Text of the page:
To the Editor:
I was sorry to read that Dennis "Mudsock" Powell believes fracking "has been highly effective at producing fuel for an energy-starved country" and there isn't "any particular reason to oppose it." Insufficient regulation of deep-shale extraction and waste disposal has created numerous health and environmental problems.
Respiratory and other health problems are commonplace in areas of horizontal hydraulic fracturing. Containment ponds holding huge volumes of toxic fracking fluid have had their dams fail or have overflowed during heavy rain. The ODNR claims to have "cradle to grave" tracking of frack wastewater, while the recently reported illegal dumping into the Mahoning and other rivers is proof they're dropping the baby. There is a lot more research and regulation needed in this area! As an ex-New Yorker, I'd ask, if an oil company wanted to sell you the Brooklyn Bridge, would you buy it?
As far as the claim of helping an energy-starved country, are you talking about somewhere in Europe or Asia? The energy companies are hoping to sell U.S. extracted natural gas overseas, where they can get $15 per barrel, instead of $3 per barrel domestically. They are actively lobbying Congress for natural gas exporting, and this will no doubt lead to record profits for the Exxon/Mobil multinational conglomerate, once again.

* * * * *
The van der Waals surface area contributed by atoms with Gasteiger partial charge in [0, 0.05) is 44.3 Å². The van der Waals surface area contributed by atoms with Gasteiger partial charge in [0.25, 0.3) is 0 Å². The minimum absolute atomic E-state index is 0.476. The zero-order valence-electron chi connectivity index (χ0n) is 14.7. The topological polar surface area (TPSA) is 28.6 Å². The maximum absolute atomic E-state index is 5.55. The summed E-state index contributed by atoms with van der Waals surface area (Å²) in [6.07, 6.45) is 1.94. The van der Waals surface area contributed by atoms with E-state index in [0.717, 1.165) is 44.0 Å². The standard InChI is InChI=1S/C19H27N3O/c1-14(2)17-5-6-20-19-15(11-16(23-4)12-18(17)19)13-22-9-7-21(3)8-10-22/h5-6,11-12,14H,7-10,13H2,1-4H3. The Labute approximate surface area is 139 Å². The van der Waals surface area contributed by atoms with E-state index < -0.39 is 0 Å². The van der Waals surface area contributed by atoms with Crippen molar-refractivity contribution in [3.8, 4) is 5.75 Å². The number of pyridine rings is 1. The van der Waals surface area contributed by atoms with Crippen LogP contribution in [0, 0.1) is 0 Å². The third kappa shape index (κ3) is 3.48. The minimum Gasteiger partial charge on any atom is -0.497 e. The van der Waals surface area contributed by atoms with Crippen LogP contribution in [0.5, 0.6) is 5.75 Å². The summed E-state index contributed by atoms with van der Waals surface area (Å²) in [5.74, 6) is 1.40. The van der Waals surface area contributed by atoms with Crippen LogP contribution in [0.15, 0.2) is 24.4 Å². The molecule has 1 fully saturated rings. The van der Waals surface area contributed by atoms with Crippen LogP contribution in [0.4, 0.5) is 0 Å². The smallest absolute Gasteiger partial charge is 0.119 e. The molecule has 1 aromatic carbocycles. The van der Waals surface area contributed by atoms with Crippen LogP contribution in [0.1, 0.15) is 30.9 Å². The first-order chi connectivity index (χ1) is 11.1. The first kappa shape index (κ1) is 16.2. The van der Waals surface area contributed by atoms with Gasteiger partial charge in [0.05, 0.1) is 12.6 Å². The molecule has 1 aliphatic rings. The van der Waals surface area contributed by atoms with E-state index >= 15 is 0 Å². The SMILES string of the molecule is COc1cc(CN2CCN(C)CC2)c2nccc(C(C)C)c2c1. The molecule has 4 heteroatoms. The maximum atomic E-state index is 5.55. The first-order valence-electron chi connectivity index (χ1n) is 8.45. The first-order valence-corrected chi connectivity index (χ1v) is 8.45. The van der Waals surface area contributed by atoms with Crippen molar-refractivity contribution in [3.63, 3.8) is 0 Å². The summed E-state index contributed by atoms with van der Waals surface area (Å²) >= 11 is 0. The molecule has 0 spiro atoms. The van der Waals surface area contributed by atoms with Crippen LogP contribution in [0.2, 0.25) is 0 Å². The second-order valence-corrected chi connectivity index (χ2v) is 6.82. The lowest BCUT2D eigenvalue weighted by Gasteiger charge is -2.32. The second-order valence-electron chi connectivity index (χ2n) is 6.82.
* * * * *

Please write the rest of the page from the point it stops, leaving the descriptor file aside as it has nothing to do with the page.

Furthermore, in our state of Ohio, we charge a pittance of a severance tax on oil and gas production compared to neighboring states. So let's drill here, dispose of the waste here, charge peanuts for it, and ship it overseas. Great plan for corporate prosperity with local indemnity!
The Bill of Rights Committee may have a Sisyphian battle ahead of them, legally and politically. However, theirs and similar efforts in other Ohio cities continue to highlight the huge question of fracking and the current inability of communities to control their local destiny. I applaud them for that. Until science and industry can definitively prove that there is no harm done, public pressure is needed for more research, regulation and local control.